There is something about a well-stocked pantry that soothes the weary soul. What better than to be secure in the knowledge that you have everything necessary for a sudden cookie craving and an impromptu camping trip? Stockpiling kitchen essentials allows for ease in all your home cooking adventures. We suggest organizing these items according to shelf life and usage. Place longer lasting foods toward the back of the pantry, with items you use the most closer to the front. Every six months or so, go through your spice rack to check expiration dates and dispose of older jars, so you don’t end up with a 20-year-old canister of cloves. Below is a list to keep on hand for last-minute dinner parties, late-night snack attacks, and more.
Evergreen, ever-useful pantry basics to stock up on.
Extra-virgin olive oil for use in both salad dressing and cooking over heat; vegetable oil for frying; coconut oil for high-heat cooking and any number of cold cooking uses; sesame oil for salad dressing and other non-heated dishes.
Apple cider vinegar for pickling; red wine and balsamic for salads; sherry for sauces; and rice wine vinegar for all of the above.
Pasta, Rice & Grains
Pasta, rice, and grains are great to have on hand, particularly if you have hungry, unexpected guests and you need to make a little go a long way. (Hint: four one-pound boxes of angel hair pasta will feed a table of six; a bag of brown or basmati rice will cover a week’s worth of stir-fries for two people).
Dried Fruit, Nuts & Seeds
Dried fruits add a nice dash of sweetness, such as blueberries in muffins or raisins in a Moroccan-style couscous. Nuts and seeds are great for sprinkling onto most anything, from morning yogurt to salads, or on their own as a quick and healthy snack. Nuts last longer in storage tins or, better yet, the freezer. Check the expiration date on nut butters (usually around two to three months unopened and three to six months in the fridge) to know whether they’ve gone rancid and be sure to pop the jar in the fridge once opened to prolong shelf life.
Coffee & Tea
Perhaps the most crucial of pantry staples. When do you not need a mug of coffee or a cup of tea after a big night out or to serve guests who pop by unexpectedly?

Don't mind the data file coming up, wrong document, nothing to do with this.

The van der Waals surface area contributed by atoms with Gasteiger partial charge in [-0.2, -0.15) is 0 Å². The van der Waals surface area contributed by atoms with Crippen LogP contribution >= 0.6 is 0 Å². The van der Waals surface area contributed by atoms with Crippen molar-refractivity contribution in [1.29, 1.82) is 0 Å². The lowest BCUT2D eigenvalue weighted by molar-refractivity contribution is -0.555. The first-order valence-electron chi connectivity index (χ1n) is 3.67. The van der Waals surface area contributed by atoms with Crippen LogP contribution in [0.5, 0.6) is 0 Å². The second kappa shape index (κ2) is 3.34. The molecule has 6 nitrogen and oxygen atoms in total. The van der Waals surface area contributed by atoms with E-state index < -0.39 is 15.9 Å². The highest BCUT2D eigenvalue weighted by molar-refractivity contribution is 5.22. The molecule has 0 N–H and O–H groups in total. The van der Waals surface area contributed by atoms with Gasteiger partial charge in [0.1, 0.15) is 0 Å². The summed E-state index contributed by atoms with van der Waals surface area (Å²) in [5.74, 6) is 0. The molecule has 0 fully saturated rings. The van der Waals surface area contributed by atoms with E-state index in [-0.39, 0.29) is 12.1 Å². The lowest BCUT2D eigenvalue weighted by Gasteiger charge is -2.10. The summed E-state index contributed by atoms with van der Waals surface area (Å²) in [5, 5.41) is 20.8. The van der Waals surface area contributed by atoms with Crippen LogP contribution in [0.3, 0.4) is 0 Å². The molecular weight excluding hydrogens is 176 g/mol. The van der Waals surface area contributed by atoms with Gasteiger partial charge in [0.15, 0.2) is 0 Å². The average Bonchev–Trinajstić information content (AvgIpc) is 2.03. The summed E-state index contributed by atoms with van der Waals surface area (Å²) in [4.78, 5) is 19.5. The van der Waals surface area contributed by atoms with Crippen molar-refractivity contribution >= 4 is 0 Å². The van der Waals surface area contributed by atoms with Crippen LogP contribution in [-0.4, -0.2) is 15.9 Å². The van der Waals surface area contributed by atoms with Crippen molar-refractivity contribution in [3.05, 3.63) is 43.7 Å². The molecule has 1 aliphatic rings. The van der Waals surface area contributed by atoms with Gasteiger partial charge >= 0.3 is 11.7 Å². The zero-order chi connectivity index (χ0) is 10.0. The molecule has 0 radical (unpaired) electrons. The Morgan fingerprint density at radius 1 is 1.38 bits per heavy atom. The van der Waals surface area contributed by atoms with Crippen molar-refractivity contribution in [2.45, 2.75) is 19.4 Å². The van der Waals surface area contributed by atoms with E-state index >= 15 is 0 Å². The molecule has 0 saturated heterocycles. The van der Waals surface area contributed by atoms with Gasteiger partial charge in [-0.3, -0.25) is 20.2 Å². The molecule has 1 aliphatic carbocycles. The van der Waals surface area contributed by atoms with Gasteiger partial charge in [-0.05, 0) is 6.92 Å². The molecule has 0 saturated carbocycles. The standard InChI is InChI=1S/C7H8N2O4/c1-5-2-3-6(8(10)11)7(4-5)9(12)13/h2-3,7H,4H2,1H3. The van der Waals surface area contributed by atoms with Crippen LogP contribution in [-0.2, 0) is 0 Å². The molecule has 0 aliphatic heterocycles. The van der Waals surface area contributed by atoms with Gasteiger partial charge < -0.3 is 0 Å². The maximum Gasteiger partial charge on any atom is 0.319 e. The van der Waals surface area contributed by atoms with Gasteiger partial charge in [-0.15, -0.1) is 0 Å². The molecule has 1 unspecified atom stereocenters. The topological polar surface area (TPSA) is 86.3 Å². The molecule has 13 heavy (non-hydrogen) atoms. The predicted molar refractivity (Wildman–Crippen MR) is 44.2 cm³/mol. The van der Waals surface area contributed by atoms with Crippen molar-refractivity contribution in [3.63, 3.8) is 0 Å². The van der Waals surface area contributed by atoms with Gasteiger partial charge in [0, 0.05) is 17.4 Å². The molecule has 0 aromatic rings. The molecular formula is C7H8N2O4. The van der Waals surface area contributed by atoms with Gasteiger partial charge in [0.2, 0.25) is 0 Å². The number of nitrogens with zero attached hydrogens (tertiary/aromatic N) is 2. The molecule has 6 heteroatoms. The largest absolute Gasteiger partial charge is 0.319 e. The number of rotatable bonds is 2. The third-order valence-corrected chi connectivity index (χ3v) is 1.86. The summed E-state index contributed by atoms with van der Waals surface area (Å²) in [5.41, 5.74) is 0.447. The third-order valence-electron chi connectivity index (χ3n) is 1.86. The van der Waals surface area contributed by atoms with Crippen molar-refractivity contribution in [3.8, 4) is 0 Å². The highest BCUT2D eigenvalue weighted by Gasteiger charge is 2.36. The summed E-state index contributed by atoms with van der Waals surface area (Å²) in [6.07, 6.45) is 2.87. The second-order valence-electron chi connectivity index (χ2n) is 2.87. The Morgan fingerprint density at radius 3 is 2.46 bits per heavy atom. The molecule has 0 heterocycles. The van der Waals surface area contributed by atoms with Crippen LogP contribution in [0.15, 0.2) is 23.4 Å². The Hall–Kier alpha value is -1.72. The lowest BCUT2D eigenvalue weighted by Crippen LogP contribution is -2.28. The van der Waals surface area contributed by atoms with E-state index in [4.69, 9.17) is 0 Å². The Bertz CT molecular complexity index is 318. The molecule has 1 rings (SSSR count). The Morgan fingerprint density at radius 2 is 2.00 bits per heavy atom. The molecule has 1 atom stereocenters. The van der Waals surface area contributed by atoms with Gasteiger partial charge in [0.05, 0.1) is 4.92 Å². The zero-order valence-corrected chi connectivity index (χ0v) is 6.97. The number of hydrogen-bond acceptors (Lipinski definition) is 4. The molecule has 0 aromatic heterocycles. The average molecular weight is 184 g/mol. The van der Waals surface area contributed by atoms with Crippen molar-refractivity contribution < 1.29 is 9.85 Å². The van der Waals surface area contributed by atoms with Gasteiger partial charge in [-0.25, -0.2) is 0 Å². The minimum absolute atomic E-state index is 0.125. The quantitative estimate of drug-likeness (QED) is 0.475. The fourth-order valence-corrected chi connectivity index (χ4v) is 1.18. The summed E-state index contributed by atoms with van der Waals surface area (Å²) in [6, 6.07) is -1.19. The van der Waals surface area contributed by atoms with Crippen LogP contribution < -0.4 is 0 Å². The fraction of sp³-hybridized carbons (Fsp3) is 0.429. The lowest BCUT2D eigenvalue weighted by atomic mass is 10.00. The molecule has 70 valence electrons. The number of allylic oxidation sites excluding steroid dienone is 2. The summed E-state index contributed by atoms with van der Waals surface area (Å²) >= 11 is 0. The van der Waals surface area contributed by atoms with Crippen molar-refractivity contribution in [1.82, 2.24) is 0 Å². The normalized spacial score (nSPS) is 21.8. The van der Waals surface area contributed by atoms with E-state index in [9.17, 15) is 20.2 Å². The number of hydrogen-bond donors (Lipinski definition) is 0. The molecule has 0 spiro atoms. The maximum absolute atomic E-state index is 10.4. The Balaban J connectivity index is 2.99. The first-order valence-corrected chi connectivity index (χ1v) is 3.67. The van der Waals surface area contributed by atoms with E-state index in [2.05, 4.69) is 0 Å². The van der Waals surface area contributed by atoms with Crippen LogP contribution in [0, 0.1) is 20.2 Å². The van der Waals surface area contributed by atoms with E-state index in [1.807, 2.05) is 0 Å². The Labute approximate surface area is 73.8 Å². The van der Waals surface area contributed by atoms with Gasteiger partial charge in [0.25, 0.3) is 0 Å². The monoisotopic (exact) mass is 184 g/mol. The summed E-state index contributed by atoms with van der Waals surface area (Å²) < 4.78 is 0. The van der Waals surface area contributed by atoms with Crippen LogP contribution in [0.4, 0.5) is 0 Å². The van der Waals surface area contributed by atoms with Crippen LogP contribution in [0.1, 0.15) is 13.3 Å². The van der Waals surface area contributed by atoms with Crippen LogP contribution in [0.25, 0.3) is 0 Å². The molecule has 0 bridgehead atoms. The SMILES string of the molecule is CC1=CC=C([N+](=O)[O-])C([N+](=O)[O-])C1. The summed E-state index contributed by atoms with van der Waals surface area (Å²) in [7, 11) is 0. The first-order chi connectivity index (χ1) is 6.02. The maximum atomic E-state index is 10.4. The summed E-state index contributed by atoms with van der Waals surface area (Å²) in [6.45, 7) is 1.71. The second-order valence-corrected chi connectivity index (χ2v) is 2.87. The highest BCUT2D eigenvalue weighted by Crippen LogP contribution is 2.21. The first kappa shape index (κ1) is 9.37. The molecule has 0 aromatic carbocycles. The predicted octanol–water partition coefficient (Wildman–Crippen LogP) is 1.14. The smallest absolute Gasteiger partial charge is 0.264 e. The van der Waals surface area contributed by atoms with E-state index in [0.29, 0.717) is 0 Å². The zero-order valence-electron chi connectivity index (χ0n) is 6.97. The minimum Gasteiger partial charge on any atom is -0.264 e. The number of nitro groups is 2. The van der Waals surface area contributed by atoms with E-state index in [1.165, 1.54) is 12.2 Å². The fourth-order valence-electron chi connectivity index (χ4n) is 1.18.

Staples to satisfy a late-night sweet tooth or a last-minute breakfast in bed.
Baking Powder, Baking Soda & Cream of Tartar
All the basics for whipping up a cake.
Add to cookies and even granola. (If the recipe calls for unsweetened melted chocolate, best to go with a bar.)
Stir into hot milk, sprinkle over cakes, or mix into shakes.
Stock classic white flour and wheat flour, or almond and other nut flours for gluten-free recipes.
Each variety is unique to the region from which the honeybees hail. Sweeten hot beverages, serve alongside cheese plates, or lick straight from a spoon if you feel a sore throat coming on (honey is an excellent antibacterial).
Pure Vanilla Bean Extract
Adds subtle sweetness to your confections.
Keep granulated, confectioners’ or brown sugar handy. (You can prevent from clumping in more humid climes by adding a few coffee beans to the container.)
Spice rack essentials that give your meal added depth and flavor.
Rub over meats before cooking to bring a Cajun kick to your meal.
Spice up a Mexican-style hot chocolate or a Middle Eastern lamb tagine.
For your hot spiked apple cider and Easter ham.
Most common in South Asian dishes, the dried seed of the cilantro plant makes a delicious addition to soups and sauces.
One of the main ingredients in curry powder, with a slightly bitter taste and high oil content, this seed pairs well with heartier stews.
The Indian dish staple.
A key ingredient in most major cuisines—and a powerful medicinal—that can be roasted whole with meat and veggies, minced fine into salad dressings, chopped and simmered as a base for soup, sauce, and more.
Add to teas, smoothies, muffins or savory dishes, like a Chinese-style stir-fry.
Herbes de Provence
A blend of all the good stuff—rosemary, thyme, oregano, plus aromatic lavender—to enhance grilled meats, tomatoes, and veggie dishes the French way.
For holiday goodness, whether grated into pumpkin pie, baked squash, or eggnog.
Because no pasta sauce or lasagna is complete without it.
Lighter on spice and sweeter in taste than other chili-based powders, but still capable of making those eggs devilish.
A powerful palate cleanser that refreshes a savory dish even in dried form.
Red Chili Pepper Flakes
Sprinkle on an open-faced avocado sandwich, roasted brussels sprouts, or kale salad.
Robust enough to flavor steaks, roast chickens, grilled salmon, and more.
Salt & Pepper
An everyday seasoning that merits a splurge, whether Pink Himalayan or regular sea salt, black peppercorns, or the more exotic green peppercorn variety.
A delicate Mediterranean herb that goes well with scrambled eggs, omelets, and poached white fish.
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